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SOS: Schools on Solar

There is an SOS coming from communities across the nation: Save Our Schools. With the rise of new financing tools like power purchase agreements (PPAs)and the right support from the public and politicians, I believe we have an answer: Schools On Solar.

Schools nationwide are in dire fiscal straits and have been forced to make hard financial decisions to stay afloat — usually by shutting down an increasingly comprehensive list of classes, skimping on materials and shutting down operations. In California, the nation's greatest solar state, Gov. Schwarzenegger has proposed cutting at least $4 billion in overall education spending to help restore the budget deficit. Across the nation in the Sunshine State, Florida lawmakers are struggling to avoid cutting $357 million from the education budget — after losing $468 million in funding last year.

I believe that solar power options like PPAs can recharge our ailing schools and not only save them money, but also help plan regular, measured payments that put resources and financial support back into schools' hands.

Traditionally, implementing solar systems at educational facilities presents a laundry list of problems: many public schools don't have the available resources to make use of capital budgets, can't gain the support for bond measures including solar systems or can't run a buying process on existing staffing and budgets in order to purchase and maintain a solar installation. RFP management, architectural design and proper evaluation of alternative energy paths are time-consuming and expensive, making it difficult to go solar. The costs and efforts of system maintenance and monitoring — combined with uncertainty around system generation — further complicate the process.

These contributing factors all cause administrators and facility managers to be initially cautious and slow to move on investments like solar energy. But we have found that these same administrators are financially creative people who understand the financial benefits of solar. And they want to see progress. Their bottom line is often that solar companies have to deliver more than an environmentally-friendly project. They have to be financially sound and save the district money from day one.

Enter PPAs.

PPAs can help schools precisely predict what their power costs can be — through fixed cost energy pricing — so they can better gage spending that might otherwise go to increased electricity costs.

They also enable schools to capitalize on credits and incentives, specifically the solar Investment Tax Credit. Under the proper utility tariff and utilizing the available tax and rebate incentives, PPA providers can offer schools a rate of power that's competitive with existing utility rates. Meanwhile, PPA providers handle the outsourcing of contractors and financing, removing extra labor on their behalf.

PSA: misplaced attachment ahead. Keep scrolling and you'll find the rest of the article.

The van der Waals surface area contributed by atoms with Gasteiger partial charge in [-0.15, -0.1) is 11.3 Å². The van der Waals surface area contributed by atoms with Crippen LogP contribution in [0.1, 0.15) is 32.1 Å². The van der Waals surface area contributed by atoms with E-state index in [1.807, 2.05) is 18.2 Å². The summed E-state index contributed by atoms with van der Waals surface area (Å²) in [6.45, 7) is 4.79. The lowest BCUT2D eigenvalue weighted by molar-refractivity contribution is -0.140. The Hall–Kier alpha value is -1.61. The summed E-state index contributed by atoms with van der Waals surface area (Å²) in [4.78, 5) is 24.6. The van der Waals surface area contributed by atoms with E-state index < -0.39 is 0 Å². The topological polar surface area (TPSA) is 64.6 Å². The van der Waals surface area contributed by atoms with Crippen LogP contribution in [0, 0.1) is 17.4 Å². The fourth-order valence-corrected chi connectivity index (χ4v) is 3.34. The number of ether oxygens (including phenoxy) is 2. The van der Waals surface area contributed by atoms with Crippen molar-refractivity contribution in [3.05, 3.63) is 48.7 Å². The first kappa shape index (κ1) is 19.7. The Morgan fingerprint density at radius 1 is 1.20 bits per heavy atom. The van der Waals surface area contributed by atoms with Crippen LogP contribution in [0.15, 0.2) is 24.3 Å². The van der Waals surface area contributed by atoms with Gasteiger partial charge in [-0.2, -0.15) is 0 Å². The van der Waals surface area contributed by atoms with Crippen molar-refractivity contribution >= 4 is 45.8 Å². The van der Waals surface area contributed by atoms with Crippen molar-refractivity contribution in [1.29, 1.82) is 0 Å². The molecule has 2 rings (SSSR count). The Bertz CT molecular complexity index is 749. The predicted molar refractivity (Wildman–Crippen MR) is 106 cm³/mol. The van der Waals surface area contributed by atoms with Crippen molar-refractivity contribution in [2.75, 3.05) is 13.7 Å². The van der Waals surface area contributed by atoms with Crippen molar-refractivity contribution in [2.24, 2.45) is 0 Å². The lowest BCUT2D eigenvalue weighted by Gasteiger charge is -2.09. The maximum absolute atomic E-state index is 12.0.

New options like PPAs make for a strong start. But we believe that such advanced products alone won't be enough to start turning the tide towards energy independence for our schools. That's why we also need a political stimulus to kick-start schools on their way to renewable energy adoption.

Already, we've seen solar resonate in candidates' energy platforms, along with its importance to growing security and energy-savings in the public sector. For example, both Hillary Clinton's and Barack Obama's energy platforms call for more stringent government leadership in these areas.

Clinton has called for a "Green Building Fund" to infuse $1 billion into energy efficiency for public buildings like schools. In addition, she's calling on schools to stand up as exemplars in their community through a platform of Individual Responsibility, asking them to reduce emissions in their communities and will propose a set of Department of Energy awards to recognize the most outstanding climate achievers.

Likewise, Obama has taken a strong position in calling for federal efficiency grants to help build more efficient schools that conform to green building certifications.

With pressure stepping up of from Silicon Valley renewable energy companies, who continue supporting federal tax credits for local and state clean energy projects, its clear that a combination of the right financial and product tools, and the right political pressure for energy solutions, can help stimulate this sector, and our future, and realize the enormous opportunity in using new paths to solar to save our schools.

Preston Roper is executive vice president, corporate development and operations at Tioga Energy.  Roper was recently senior vice president of marketing and sales at Bitpass. Previously he was VP Marketing at business intelligence provider JasperSoft, as well as vice president of marketing at Tesaria, a provider of mobile commerce solutions. Prior to completing his Masters of Business Administration at Stanford University, he led business development and fund-raising for the University in Germany, where he also became fluent in German. Roper holds a Bachelor of Science degree in Mechanical Engineering and a Master of Science degree in hardware-software co-design from Stanford University.

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